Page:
It took the Hurricanes all of 2 minutes 54 seconds to get the points back. After driving to the BC 8-yard line, a false start penalty put Miami in a third-and-7 situation, but it still managed to get points out of it.

Quarterback Malik Rosier floated one up for Darrell Langham in the back left corner of the end zone. Langham climbed the ladder on Hamp Cheevers, high-pointed the football, got his right foot down in bounds as Cheevers tried to rip the ball loose and maintained control for his second touchdown catch of the season, tying the game at 7.

On the ensuing drive, Addazio took a gamble that the Hurricanes might be gullible enough to fall for the same trick twice. They were.

He called another option play for Smith, who delivered another deep ball, this time a 31-yard hookup with Travis Levy that took the Eagles to the Miami 19.

Five plays later, Brown kept it for himself and scampered 5 yards untouched to the end zone for his first rushing touchdown of the season, giving the Eagles a 14-7 lead.

“We were very, very confident in that series of those trick plays, felt great about them,” Addazio said. “We left one in the drawer, but we’ll save it.”


The Eagles had a chance to stretch the lead on the opening drive of the second quarter, going 79 yards to the Miami 3, but couldn’t punch it in on two tries. They settled for a Colton Lichtenberg field goal that made it 17-7.

The Hurricanes answered quickly, getting a 10-yard touchdown run on a direct snap to DeeJay Dallas that made it 17-14.

But the Eagles defense swung the game in the third quarter, pulling the plug on Miami’s first two drives with a pair of picks.

First, Cheevers hawked a pass from Rosier at the Miami 37 and ran it back 23 yards to the Miami 14 to set up a field goal that stretched the lead to 20-14. The pick gave Cheevers five for the season, tying him for the most in the country.

Then, with the ’Canes backed up at their 10, Taj-Amir Torres jumped a slant route to pick off Rosier again, returning it to the Miami 14. A play later Dillon found the end zone with ease to push the lead to 27-14.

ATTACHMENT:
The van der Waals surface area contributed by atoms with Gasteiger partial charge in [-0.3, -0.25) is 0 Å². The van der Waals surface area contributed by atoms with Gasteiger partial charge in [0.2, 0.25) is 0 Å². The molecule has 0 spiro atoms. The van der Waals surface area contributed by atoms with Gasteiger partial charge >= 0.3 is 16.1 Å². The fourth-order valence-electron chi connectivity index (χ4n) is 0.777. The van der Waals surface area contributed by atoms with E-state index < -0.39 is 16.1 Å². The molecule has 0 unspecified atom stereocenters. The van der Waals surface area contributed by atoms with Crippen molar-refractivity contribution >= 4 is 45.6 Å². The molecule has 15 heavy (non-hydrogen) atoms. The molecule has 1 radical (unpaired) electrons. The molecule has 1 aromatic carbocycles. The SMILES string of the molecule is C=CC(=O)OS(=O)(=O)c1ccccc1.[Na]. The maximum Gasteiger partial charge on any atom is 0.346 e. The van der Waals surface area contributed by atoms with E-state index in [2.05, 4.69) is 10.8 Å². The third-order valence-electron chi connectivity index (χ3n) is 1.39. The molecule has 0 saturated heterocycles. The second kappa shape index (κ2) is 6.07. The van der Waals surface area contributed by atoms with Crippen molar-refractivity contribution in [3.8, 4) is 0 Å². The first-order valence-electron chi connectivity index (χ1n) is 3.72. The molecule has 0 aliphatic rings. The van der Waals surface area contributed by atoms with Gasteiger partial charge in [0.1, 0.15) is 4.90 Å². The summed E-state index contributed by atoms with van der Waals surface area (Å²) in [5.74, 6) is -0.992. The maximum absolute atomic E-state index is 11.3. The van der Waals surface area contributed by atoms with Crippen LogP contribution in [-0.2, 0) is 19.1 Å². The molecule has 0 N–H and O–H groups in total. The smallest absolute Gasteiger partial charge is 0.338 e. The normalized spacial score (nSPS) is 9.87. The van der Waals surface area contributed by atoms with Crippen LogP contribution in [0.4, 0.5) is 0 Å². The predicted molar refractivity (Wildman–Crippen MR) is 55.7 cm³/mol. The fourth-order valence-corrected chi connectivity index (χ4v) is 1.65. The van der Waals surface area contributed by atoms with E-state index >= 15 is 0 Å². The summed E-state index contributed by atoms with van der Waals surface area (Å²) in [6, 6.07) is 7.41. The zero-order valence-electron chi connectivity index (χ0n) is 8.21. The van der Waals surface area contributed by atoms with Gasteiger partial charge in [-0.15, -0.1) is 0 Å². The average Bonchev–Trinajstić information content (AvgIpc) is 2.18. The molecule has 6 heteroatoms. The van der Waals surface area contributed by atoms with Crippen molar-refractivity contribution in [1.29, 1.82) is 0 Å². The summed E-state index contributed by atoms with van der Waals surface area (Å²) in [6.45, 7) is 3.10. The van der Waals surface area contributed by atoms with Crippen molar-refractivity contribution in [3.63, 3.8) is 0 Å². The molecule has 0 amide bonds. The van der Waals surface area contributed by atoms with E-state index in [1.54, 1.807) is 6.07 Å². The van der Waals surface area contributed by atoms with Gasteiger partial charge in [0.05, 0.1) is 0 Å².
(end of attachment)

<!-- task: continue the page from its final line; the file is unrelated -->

A crucial goalline stand to start the fourth quarter all but sucked the life out of the ’Canes as the Eagles defense got to flex its muscles.

“I definitely think so,” said defensive end Zach Allen. “You want to prove to everyone especially on a nationally televised game that you’re the top dog and you’ve arrived, and I think we did that.”

BC’s Brandon Sebastian trips up Miami’s Travisa Homer on a second-half run.
BC’s Brandon Sebastian trips up Miami’s Travisa Homer on a second-half run.Matthew J. Lee/Globe Staff

The Eagles sent Miami to its second straight loss, dropping it to 5-3. Meanwhile, the Eagles remained undefeated at home (5-0).


For the first time since 2007, the Eagles started the season 6-2. The last time they had six wins before November was 2009. With the win, the Eagles secured bowl eligibility for the fifth time in the past six seasons.

“Today was definitely a great step forward,” Dillon said. “But no one on this team’s satisfied with just six wins. We don’t want six wins. It’s great to be sitting where we are, but we’re looking on to Virginia Tech tomorrow, and we’re going to get that seventh win.”

And after letting some of his tricks loose on the ’Canes, Addazio said he definitely has more up his sleeve.

“We’ll have to add to that now,” he said.

Julian Benbow can be reached at jbenbow@globe.com.